Research for better recycling
More recycling is needed not only for plastics, but also for many other products and materials to limit the global overuse of resources. This applies to metals in electrical appliances or industrial plants as well as sand or gravel in building materials or refractory concretes. Research institutes of the Zuse Society are successfully working for key industries on the more economical use of valuable raw materials.
While legal requirements apply to packaging to increase the proportion of recycling, the interest in more recycling in other sectors depends on economic incentives. This applies, for example, to the desirable raw material bauxite as ore, which is an important basis for refractory materials. The products also known as refractory concretes are used in steelworks, foundries or power stations due to the very high operating temperatures. Access to raw material sources in Asia will presumably not become easier in the future. This increases the attractiveness of recycling in Germany.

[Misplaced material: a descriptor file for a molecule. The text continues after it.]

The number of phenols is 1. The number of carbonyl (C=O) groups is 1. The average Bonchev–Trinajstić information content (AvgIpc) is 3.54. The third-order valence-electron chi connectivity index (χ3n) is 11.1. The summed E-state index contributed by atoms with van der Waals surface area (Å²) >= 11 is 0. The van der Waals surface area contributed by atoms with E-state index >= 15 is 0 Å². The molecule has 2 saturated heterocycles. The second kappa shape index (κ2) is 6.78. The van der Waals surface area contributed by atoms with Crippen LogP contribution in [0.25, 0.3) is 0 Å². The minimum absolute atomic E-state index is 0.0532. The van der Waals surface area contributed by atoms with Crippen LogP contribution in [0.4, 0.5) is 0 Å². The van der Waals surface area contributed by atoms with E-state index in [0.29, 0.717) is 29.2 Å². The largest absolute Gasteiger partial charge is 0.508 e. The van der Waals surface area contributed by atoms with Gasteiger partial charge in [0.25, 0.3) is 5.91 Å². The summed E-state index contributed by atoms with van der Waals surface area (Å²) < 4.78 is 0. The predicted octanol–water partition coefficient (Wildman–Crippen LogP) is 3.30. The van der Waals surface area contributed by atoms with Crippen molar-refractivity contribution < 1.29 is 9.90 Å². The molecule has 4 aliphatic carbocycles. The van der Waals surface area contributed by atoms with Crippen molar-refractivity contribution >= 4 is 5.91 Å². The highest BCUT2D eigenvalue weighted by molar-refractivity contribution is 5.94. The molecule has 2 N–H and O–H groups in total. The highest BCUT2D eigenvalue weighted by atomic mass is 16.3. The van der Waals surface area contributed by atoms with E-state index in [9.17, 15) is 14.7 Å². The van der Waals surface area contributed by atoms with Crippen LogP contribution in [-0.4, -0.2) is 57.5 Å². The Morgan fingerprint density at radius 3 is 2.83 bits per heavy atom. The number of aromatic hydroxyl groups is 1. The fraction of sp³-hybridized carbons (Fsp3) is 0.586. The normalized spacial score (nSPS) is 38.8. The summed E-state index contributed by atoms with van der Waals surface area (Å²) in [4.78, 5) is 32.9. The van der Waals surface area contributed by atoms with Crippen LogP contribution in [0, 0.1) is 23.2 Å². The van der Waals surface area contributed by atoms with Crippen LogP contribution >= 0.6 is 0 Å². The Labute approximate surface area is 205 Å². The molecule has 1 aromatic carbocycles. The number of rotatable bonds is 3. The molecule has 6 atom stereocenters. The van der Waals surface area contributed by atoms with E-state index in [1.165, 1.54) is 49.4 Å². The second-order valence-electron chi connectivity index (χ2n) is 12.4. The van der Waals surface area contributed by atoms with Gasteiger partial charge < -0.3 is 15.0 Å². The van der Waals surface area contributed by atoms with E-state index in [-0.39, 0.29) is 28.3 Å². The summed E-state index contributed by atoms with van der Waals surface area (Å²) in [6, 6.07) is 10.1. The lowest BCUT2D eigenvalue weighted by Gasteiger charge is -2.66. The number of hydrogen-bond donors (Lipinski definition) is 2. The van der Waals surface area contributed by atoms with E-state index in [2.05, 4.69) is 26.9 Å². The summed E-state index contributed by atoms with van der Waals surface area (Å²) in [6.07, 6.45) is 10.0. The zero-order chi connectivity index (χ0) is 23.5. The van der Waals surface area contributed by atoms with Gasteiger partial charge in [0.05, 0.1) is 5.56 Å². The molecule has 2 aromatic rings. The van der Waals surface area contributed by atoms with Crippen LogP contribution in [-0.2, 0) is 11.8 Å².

However, refractory products are often easily contaminated by the ingress of gases or liquids. "We are therefore investigating what effects certain impurities have on the properties of refractory products and how recipes can be specifically optimised for further processing as recycling materials," explains Christian Dannert of the Research Association for Refractories (FGF - Forschungsgemeinschaft Feuerfest), a member of the Zuse Society.
Fire concretes are cast in molds similar to building concretes. The FGF has already successfully developed methods to measure the effect of impurities on the processing of refractory concretes. An important criterion for the researchers is the determination of electrical charges on particle surfaces in refractory concretes. The more the particles repel each other, the better the refractory concretes can be processed. "With the methods we have developed, we are helping to ensure that a refractory lining can be optimally installed in a foundry," explains Dannert, Head of Research at FGF. In Germany alone, the potential for using recycled bauxite in refractory concretes is several 10,000 tons per year.